Healing another Knee ACL Ligament with Stem Cells?

knee acl stem cells

Can stem cells heal a complete knee ACL tear injury? We’ve already reported on patients where we were able to fix high grade ACL tears with just an injection of stem cells. This looks like another such patient. LW is a 43 year old woman seen in April by Dr. Hanson for a 1 month old knee injury that occurred while playing tennis. She stopped short suddenly and felt a pop in the knee and was able to continue playing until the knee finally gave way later in the game. Her MRI (above on the left) showed a grade 3 complete ACL tear and also had a tear in her MCL. Dr. Hanson performed a diagnostic needle arthroscopy (a new technology that allows us to see down the end of a needle rather than a traditional much bigger and more invasive arthroscope). This study procedure proved that despite her MRI showing what looked like a complete tear (the white line seen at the yellow arrow that cuts across the ACL), that the fibers of the knee ACL ligament were mostly intact. As a result, Dr. Hanson performed an x-ray guided Regenexx-SD stem cell injection on 4/12/12. Based on the imaging above, the ACL is healing nicely. The image on the right clearly shows that the white tear line present in the MRI on the left (yellow dashed circle) isn’t present in the MRI on the right. In fact, these images aren’t the best comparisons (the coronal slices look better), so we’re getting more sagittal MRI slices through the middle in a second follow-up MRI. How is she feeling? Here is some of her report (it was lengthy):

“By 6 weeks post procedure:  I was able to walk unbraced, full weight bearing, no instability.  Range of motion was in the 70% range.  I was able to straighten to a few inches off the floor if sitting down, I was not able to get into a full squat or sit fully on my feet.  I began walking 3-5 miles daily, no swelling, and no instability, there were some sharp pains here and there in the front of the knee to the right bottom of knee cap (toward the inner knee).

 Currently @ 4.5 months out:

  • There is zero instability.  I have experienced zero giving way.
  • I have not tried anything harder than walking for distance / biking for distance- meaning no lateral movement sports yet because I want a confirmed MRI before engaging.
  • I have hiked up and down some rooty hills in the woods with no issues.  Downhill I hear is the worst on an ACl, I can go straight down a steep hill with 0 problems, including at a light jog.  I can do jumping jacks.  I have played chasing games with my kids around chairs and all around the house where you have to run sort of sideways to make it around turns, I am not going at full speed, but even at heavier than a jog, there have been no stability issues.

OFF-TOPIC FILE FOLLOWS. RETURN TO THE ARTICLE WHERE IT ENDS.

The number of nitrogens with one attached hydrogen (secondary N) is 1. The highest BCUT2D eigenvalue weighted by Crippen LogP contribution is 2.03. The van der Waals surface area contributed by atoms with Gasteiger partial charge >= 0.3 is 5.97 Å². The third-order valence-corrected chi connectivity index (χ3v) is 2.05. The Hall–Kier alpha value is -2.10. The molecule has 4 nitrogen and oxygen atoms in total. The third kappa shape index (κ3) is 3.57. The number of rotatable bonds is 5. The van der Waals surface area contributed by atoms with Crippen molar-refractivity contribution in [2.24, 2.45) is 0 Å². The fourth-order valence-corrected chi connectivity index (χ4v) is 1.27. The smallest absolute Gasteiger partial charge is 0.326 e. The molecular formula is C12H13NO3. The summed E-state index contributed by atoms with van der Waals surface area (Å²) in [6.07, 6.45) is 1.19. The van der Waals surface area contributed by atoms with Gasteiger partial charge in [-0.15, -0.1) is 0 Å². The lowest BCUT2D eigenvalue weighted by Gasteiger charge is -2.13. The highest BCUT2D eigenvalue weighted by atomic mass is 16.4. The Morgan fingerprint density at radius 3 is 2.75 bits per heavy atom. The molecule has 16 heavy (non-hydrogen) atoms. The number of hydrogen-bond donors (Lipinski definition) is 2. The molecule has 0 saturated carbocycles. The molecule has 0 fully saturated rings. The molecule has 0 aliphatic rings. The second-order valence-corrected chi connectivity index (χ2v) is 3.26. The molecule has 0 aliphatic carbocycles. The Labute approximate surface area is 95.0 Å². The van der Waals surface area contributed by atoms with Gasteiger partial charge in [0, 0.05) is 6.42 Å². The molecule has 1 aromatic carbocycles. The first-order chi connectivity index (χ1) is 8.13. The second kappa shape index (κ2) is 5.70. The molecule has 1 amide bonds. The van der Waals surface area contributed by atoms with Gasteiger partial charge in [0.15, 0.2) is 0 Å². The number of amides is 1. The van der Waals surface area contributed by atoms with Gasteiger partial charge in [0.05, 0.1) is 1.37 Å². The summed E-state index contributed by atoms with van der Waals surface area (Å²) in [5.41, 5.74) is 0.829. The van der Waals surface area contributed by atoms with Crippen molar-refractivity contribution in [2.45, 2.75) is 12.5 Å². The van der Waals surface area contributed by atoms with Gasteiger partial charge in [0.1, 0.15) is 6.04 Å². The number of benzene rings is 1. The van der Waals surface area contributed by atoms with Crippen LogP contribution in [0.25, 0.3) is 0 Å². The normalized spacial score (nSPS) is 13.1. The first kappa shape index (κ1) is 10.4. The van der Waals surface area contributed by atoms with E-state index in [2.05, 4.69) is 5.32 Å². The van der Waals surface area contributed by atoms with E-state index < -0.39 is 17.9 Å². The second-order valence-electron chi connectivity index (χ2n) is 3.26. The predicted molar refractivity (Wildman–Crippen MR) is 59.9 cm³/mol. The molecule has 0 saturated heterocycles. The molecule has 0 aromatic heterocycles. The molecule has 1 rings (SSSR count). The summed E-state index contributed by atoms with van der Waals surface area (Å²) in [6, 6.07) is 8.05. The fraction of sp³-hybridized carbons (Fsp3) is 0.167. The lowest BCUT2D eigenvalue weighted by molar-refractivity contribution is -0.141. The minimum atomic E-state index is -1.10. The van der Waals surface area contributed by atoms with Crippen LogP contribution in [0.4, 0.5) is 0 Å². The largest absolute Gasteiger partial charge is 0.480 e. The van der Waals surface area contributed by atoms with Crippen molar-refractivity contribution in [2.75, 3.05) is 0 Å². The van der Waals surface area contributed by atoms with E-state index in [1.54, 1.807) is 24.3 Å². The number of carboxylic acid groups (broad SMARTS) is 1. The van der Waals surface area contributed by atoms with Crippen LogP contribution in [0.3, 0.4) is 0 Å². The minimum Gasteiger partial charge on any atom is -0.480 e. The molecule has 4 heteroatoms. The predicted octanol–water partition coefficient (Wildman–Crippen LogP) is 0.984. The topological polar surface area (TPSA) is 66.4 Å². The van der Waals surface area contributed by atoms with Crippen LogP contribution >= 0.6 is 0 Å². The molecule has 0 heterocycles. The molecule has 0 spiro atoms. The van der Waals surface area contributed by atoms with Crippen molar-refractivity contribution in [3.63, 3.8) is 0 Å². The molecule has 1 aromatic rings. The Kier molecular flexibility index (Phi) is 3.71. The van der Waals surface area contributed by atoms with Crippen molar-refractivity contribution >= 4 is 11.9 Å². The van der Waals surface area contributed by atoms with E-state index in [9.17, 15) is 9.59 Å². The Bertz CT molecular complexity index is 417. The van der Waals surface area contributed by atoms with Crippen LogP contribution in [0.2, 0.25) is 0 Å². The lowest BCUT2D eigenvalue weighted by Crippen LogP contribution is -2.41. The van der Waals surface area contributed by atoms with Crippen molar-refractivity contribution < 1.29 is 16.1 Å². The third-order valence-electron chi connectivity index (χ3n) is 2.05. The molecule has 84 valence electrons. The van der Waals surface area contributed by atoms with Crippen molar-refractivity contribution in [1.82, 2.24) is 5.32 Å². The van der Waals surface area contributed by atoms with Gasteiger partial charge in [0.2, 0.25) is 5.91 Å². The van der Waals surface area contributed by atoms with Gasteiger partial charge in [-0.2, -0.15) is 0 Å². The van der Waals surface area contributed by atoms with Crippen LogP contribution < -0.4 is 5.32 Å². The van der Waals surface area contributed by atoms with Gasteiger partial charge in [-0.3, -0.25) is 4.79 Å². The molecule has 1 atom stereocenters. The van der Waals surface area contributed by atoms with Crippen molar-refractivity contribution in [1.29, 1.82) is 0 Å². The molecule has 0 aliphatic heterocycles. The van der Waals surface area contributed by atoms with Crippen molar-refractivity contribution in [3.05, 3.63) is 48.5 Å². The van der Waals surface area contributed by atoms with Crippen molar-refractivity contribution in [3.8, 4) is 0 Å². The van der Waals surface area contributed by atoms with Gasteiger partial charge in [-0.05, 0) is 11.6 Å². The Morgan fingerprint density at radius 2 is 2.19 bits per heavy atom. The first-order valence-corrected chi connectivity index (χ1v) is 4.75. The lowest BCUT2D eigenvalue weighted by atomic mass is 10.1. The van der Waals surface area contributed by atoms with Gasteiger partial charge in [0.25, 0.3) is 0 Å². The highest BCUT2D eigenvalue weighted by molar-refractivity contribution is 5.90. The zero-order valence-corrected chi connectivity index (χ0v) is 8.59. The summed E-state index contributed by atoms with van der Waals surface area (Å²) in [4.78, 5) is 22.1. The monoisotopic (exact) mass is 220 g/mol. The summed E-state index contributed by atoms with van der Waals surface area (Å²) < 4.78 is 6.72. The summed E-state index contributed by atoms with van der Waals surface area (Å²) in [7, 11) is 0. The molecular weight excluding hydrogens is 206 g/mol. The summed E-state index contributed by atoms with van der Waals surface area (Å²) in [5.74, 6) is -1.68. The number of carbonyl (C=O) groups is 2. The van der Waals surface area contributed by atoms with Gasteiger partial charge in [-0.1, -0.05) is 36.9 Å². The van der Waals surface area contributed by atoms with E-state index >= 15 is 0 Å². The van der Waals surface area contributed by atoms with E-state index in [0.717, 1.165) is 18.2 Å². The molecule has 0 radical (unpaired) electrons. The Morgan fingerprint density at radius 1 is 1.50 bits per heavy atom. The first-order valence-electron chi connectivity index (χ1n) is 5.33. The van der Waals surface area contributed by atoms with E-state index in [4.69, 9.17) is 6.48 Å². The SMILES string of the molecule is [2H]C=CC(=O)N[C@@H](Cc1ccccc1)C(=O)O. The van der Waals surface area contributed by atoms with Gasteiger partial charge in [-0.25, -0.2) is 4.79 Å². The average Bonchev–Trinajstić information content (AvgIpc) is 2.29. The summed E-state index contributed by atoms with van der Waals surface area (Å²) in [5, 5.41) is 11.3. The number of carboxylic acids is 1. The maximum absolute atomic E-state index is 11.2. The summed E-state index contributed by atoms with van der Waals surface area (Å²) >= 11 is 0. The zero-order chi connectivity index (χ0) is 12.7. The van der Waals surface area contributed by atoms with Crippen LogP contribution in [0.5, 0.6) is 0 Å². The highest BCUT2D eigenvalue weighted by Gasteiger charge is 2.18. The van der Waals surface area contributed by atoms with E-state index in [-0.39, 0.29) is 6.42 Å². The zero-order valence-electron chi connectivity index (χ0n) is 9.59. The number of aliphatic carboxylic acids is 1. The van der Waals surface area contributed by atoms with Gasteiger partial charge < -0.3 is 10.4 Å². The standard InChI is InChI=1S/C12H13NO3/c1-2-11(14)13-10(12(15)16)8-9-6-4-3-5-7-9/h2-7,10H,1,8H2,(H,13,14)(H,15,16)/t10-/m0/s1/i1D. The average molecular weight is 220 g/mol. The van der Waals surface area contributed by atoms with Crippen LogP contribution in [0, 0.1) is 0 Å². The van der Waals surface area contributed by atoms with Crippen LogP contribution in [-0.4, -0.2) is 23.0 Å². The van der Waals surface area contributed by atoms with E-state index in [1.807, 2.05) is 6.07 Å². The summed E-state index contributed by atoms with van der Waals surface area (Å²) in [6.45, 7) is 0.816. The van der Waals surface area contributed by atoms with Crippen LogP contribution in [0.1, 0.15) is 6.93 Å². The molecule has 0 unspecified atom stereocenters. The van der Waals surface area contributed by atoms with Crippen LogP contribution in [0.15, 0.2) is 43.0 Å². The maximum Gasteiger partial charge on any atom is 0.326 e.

• I have been on the beach with no stability issues
  • In June, I shoveled up and moved a tree, with jumping onto the shovel to get leverage under the tree with no stability issues
  • The pain in the front right inner portion of the knee is no longer sharp, I do still feel ‘something’ there, but its harder to identify
  • I can squat down to the floor and get back up without arm assistance, and I can straighten my leg fully. I can hop for distance to a similar distance on both legs, I can stand on one foot, I can cross-over hop.
  • I can sit on my knees legs bent, but there is still a slight differential in the treated knee of about maybe a centimeter where I am not able to put 100% weight on the treated side, but its really close
  • Overall I would say I am at 90ish%, with some stuff still going on.  I would classify the ‘stuff’ as follows: 1. The treated knee has a heaviness feeling to it that the untreated knee does not have; 2. Sometimes I do not feel that I am walking with the same gait on both sides, or if standing still balancing the same on both sides; 3. Humidity seems to affect how much I feel any of these things.  Today there is no humidity and treated knee feels near normal.”
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Chris Centeno, MD is a specialist in regenerative medicine and the new field of Interventional Orthopedics. Centeno pioneered orthopedic stem cell procedures in 2005 and is responsible for a large amount of the published research on stem cell use for orthopedic applications. View Profile

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NOTE: This blog post provides general information to help the reader better understand regenerative medicine, musculoskeletal health, and related subjects. All content provided in this blog, website, or any linked materials, including text, graphics, images, patient profiles, outcomes, and information, are not intended and should not be considered or used as a substitute for medical advice, diagnosis, or treatment. Please always consult with a professional and certified healthcare provider to discuss if a treatment is right for you.